Individuals who have a rare genetic immune system disorder that prevents them from making antibodies nevertheless appear to be moderately healthy and lead productive lives, according to results of a study by investigators at St. Jude Children's Research Hospital. A report on this study appears in the current online edition of Clinical Immunology.
The study of 41 adults with X-linked agammaglobulinemia (XLA) showed that they can function as relatively healthy, productive individuals, even though they remain vulnerable to chronic, low-grade infections. These individuals had a mean age of 4 years (range 1 month to 53 years) when their diseases were diagnosed; and 27 of the patients had family histories of XLA. The study was based on results of a questionnaire filled out by each participant concerning current and past medical problems and quality of life.
"Until we did this study, there was almost nothing in the medical literature about adults with XLA," said Mary Ellen Conley, M.D., a member of the Department of Immunology at St. Jude and senior author of the report. "In fact, old reports we read stated that the vast majority of these patients have chronic lung disease by age 15. We and other physicians were quite surprised at how well these patients are doing with the proper care."
XLA is a rare disease that is inherited through a mutation in the Btk gene on the X-chromosome--one of the two types of sex chromosomes. Males with this disease have very low levels of infection-fighting proteins called antibodies. Treatment includes aggressive use of antibiotics and replacement of the missing antibodies with gamma globulin.
"Almost all of the adults with XLA had chronic medical problems; however, these problems did not interfere with normal daily activities, and the quality of life in this group was equivalent to that of the general male population of the United States," said Vanessa Howard, R.N., M.S.N., a nurse practitioner for the Immunology service at St. Jude and first author of the paper. "In the past, the majority of patients with XLA died of acute or chronic infections in the first two decades of life," Howard noted. "But in the last 20 years the outlook for patients with XLA has significantly improved, thanks to earlier diagnosis and improved gamma globulin therapy. Our study is reassuring and helps to put into perspective the ability of such patients to thrive with proper care, despite this potentially devastating disease."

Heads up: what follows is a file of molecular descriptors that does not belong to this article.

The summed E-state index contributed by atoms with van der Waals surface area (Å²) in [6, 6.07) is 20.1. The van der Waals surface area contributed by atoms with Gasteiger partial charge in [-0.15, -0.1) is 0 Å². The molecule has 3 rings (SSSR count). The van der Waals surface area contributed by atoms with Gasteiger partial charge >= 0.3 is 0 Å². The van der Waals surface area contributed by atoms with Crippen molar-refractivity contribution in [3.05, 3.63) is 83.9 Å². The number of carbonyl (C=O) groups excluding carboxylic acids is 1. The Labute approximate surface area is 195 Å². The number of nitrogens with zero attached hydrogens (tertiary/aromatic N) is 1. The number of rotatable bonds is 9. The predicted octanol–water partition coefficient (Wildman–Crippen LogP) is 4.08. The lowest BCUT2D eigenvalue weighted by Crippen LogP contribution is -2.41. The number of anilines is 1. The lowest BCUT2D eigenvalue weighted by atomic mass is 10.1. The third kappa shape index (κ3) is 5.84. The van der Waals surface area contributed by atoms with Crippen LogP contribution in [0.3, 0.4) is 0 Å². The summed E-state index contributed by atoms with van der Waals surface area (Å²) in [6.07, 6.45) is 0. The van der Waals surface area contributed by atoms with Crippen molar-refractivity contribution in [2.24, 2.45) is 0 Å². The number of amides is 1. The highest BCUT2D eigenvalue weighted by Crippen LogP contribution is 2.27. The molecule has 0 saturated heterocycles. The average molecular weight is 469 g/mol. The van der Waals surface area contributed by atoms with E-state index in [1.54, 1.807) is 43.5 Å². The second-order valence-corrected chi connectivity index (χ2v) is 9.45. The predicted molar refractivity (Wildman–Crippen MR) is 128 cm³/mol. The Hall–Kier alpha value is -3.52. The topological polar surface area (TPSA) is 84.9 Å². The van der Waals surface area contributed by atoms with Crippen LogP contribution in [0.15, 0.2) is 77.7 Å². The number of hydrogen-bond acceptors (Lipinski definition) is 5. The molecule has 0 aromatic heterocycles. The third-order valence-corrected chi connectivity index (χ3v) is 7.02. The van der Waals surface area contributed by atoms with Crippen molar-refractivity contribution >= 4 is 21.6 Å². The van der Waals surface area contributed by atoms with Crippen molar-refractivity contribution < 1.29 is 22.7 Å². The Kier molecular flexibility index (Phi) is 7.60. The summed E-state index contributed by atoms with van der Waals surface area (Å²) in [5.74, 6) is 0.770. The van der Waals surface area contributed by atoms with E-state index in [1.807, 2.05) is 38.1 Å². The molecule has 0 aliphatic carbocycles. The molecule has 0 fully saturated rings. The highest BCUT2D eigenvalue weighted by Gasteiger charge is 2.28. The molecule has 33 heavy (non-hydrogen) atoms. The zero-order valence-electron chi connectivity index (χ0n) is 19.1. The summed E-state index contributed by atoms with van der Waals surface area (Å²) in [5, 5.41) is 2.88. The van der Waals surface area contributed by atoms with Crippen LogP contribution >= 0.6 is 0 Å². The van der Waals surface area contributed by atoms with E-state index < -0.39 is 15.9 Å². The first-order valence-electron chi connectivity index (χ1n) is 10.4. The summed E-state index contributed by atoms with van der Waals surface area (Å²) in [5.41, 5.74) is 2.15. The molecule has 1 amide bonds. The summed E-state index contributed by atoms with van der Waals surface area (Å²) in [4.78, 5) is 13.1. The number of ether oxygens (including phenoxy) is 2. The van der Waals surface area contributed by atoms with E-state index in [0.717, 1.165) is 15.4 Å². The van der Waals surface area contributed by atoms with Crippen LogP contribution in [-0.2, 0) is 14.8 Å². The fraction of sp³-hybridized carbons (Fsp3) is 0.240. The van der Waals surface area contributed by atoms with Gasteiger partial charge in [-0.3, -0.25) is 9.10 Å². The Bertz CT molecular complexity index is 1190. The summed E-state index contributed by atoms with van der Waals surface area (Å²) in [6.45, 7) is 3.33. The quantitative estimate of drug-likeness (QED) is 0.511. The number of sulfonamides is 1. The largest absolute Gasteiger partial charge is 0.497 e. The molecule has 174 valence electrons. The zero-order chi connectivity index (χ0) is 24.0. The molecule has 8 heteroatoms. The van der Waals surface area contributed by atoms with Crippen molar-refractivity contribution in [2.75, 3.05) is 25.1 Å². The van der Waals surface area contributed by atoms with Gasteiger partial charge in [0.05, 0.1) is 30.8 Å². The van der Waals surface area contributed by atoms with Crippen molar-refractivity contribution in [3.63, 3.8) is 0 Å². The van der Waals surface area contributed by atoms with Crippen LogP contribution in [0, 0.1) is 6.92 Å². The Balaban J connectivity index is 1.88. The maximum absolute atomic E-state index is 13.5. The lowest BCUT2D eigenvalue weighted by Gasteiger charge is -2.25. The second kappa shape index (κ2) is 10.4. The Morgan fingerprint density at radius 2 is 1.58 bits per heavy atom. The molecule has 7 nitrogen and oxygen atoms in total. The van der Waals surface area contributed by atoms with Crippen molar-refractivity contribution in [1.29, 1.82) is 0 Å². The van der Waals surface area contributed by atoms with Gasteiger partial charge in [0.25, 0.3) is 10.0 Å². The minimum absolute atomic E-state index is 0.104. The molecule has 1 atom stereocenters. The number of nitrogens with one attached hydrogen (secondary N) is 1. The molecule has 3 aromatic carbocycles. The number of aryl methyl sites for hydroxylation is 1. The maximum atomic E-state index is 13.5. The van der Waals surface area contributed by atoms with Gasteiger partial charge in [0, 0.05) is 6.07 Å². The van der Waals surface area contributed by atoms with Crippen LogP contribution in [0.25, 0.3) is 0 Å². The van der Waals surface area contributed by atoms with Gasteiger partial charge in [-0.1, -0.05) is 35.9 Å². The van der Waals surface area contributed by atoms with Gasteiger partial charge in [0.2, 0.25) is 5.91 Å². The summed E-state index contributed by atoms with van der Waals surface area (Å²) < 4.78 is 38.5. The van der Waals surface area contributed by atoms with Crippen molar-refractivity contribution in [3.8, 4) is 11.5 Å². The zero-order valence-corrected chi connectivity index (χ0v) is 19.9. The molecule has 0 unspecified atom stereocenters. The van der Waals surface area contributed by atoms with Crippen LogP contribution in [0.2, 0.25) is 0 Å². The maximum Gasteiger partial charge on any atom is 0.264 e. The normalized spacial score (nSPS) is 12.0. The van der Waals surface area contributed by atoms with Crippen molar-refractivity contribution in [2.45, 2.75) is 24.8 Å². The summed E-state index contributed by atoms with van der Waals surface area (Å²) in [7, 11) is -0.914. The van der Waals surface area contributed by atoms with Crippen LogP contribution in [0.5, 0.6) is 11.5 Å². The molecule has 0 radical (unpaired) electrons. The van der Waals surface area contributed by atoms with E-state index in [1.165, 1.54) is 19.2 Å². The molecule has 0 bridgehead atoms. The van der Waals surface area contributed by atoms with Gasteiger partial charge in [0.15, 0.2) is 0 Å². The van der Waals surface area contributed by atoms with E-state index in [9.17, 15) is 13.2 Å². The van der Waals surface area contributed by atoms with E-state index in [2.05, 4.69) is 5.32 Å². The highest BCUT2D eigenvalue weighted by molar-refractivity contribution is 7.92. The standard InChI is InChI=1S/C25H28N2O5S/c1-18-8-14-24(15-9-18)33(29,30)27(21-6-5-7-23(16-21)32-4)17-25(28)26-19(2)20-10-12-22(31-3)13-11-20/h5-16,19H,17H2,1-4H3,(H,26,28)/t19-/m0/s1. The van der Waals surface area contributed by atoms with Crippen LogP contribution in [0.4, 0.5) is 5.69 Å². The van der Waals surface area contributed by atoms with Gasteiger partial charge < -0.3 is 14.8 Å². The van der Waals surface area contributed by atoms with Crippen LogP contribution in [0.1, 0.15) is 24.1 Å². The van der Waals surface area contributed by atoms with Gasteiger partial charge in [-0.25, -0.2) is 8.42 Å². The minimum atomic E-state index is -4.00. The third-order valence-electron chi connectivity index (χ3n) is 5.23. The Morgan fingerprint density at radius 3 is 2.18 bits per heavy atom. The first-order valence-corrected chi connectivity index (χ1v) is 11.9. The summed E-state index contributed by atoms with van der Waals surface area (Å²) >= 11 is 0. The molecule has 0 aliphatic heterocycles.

Forty of the 41 patients were receiving intravenous infusions of gamma globulin every two to four weeks and 16 (39 percent) were taking chronic (long-term) antibiotics in order to prevent infections, the St. Jude team reported.
In addition, 17 patients (41 percent) had not been hospitalized for infection since diagnosis and 28 (68 percent) had not been hospitalized in the past five years. Moreover, 34 (83 percent) of these patients rated their health as good, very good or excellent; 35 (86 percent) of patients missed fewer than 10 days of work or school due to illness in the past year; and 18 (44 percent) reported they had not missed any work or school.
Thirteen of the 41 patients reported that they had chronic lung disease, and 33 indicated that they had one or more episodes of sinusitis in the preceding year. Other diseases that were common but not debilitating among this group were arthritis, diarrhea and skin infections.
Several factors may have contributed to the increased survival of this group of patients. When compared to all patients with XLA, a high percentage of the patients included in this study had mild mutations in Btk. In addition, most had older brothers or cousins with XLA. Thus, they were probably diagnosed earlier and treated more aggressively.
Other authors of the study include Mehmet Kocak (St. Jude); Jeffrey M. Green (Children's Hospital of Philadelphia); Savita Pahwa (University of Miami School of Medicine, Fla.); Jerry A. Winkelstein (The Johns Hopkins University School of Medicine; Baltimore, Md.); and John M. Boyle (SRBI; Silver Spring, Md.).
This work was supported in part by the National Institutes of Health, the National Cancer Institute, ALSAC and the Federal Express Chair of Excellence.
St. Jude Children's Research Hospital
St. Jude Children's Research Hospital is internationally recognized for its pioneering work in finding cures and saving children with cancer and other catastrophic diseases. Founded by late entertainer Danny Thomas and based in Memphis, Tenn., St. Jude freely shares its discoveries with scientific and medical communities around the world. No family ever pays for treatments not covered by insurance, and families without insurance are never asked to pay. St. Jude is financially supported by ALSAC, its fund-raising organization. For more information, please visit www.stjude.org.
Materials provided by St. Jude Children's Research Hospital. Note: Content may be edited for style and length.
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